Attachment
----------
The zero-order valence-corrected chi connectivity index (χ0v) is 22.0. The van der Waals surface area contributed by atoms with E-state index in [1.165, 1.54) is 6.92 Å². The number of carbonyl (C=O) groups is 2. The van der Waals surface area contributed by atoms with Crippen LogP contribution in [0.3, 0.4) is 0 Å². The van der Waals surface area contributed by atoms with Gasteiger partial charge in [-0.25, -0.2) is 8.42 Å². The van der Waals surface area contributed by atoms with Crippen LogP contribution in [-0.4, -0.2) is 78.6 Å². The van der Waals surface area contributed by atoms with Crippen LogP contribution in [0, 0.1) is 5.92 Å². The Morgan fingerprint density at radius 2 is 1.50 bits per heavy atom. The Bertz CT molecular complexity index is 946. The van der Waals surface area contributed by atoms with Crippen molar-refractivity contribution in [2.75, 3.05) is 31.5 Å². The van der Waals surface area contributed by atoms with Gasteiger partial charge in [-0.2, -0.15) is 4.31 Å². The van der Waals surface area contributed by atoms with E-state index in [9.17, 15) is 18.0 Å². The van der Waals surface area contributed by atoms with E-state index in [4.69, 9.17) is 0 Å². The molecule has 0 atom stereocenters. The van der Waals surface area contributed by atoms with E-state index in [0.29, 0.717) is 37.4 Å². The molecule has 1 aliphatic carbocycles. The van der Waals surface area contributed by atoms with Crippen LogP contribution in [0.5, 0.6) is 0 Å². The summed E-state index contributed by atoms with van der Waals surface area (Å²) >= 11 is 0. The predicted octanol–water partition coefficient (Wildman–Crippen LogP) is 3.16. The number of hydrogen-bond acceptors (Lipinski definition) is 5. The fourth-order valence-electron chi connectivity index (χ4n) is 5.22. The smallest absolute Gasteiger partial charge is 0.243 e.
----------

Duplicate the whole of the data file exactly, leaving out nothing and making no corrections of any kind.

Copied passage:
The zero-order valence-corrected chi connectivity index (χ0v) is 22.0. The van der Waals surface area contributed by atoms with E-state index in [1.165, 1.54) is 6.92 Å². The number of carbonyl (C=O) groups is 2. The van der Waals surface area contributed by atoms with Crippen LogP contribution in [0.3, 0.4) is 0 Å². The van der Waals surface area contributed by atoms with Gasteiger partial charge in [-0.25, -0.2) is 8.42 Å². The van der Waals surface area contributed by atoms with Crippen LogP contribution in [-0.4, -0.2) is 78.6 Å². The van der Waals surface area contributed by atoms with Crippen LogP contribution in [0, 0.1) is 5.92 Å². The Morgan fingerprint density at radius 2 is 1.50 bits per heavy atom. The Bertz CT molecular complexity index is 946. The van der Waals surface area contributed by atoms with Crippen molar-refractivity contribution in [2.75, 3.05) is 31.5 Å². The van der Waals surface area contributed by atoms with Gasteiger partial charge in [-0.2, -0.15) is 4.31 Å². The van der Waals surface area contributed by atoms with E-state index in [9.17, 15) is 18.0 Å². The van der Waals surface area contributed by atoms with E-state index in [4.69, 9.17) is 0 Å². The molecule has 0 atom stereocenters. The van der Waals surface area contributed by atoms with E-state index in [0.29, 0.717) is 37.4 Å². The molecule has 1 aliphatic carbocycles. The van der Waals surface area contributed by atoms with Crippen LogP contribution in [0.5, 0.6) is 0 Å². The summed E-state index contributed by atoms with van der Waals surface area (Å²) >= 11 is 0. The predicted octanol–water partition coefficient (Wildman–Crippen LogP) is 3.16. The number of hydrogen-bond acceptors (Lipinski definition) is 5. The fourth-order valence-electron chi connectivity index (χ4n) is 5.22. The smallest absolute Gasteiger partial charge is 0.243 e.